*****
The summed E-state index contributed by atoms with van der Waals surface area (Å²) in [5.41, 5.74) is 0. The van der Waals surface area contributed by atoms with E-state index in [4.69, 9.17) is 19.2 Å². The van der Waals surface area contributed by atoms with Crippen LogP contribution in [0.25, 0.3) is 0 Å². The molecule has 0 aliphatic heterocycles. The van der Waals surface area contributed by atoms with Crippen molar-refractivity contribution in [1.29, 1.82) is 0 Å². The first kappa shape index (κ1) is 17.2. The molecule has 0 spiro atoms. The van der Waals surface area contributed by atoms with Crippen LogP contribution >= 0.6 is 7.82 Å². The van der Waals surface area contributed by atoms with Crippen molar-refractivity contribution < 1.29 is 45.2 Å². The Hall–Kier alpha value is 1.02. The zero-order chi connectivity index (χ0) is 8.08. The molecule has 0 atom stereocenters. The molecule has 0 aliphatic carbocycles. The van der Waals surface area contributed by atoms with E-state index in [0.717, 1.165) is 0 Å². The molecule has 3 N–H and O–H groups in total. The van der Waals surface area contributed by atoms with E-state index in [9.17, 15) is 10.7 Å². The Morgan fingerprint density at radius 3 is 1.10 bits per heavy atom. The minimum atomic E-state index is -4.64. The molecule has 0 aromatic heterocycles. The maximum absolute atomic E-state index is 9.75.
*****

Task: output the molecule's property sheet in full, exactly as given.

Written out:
The summed E-state index contributed by atoms with van der Waals surface area (Å²) in [5.41, 5.74) is 0. The van der Waals surface area contributed by atoms with E-state index in [4.69, 9.17) is 19.2 Å². The van der Waals surface area contributed by atoms with Crippen LogP contribution in [0.25, 0.3) is 0 Å². The molecule has 0 aliphatic heterocycles. The van der Waals surface area contributed by atoms with Crippen molar-refractivity contribution in [1.29, 1.82) is 0 Å². The first kappa shape index (κ1) is 17.2. The molecule has 0 spiro atoms. The van der Waals surface area contributed by atoms with Crippen LogP contribution >= 0.6 is 7.82 Å². The van der Waals surface area contributed by atoms with Crippen molar-refractivity contribution < 1.29 is 45.2 Å². The Hall–Kier alpha value is 1.02. The zero-order chi connectivity index (χ0) is 8.08. The molecule has 0 atom stereocenters. The molecule has 0 aliphatic carbocycles. The van der Waals surface area contributed by atoms with E-state index in [0.717, 1.165) is 0 Å². The molecule has 3 N–H and O–H groups in total. The van der Waals surface area contributed by atoms with E-state index in [9.17, 15) is 10.7 Å². The Morgan fingerprint density at radius 3 is 1.10 bits per heavy atom. The minimum atomic E-state index is -4.64. The molecule has 0 aromatic heterocycles. The maximum absolute atomic E-state index is 9.75.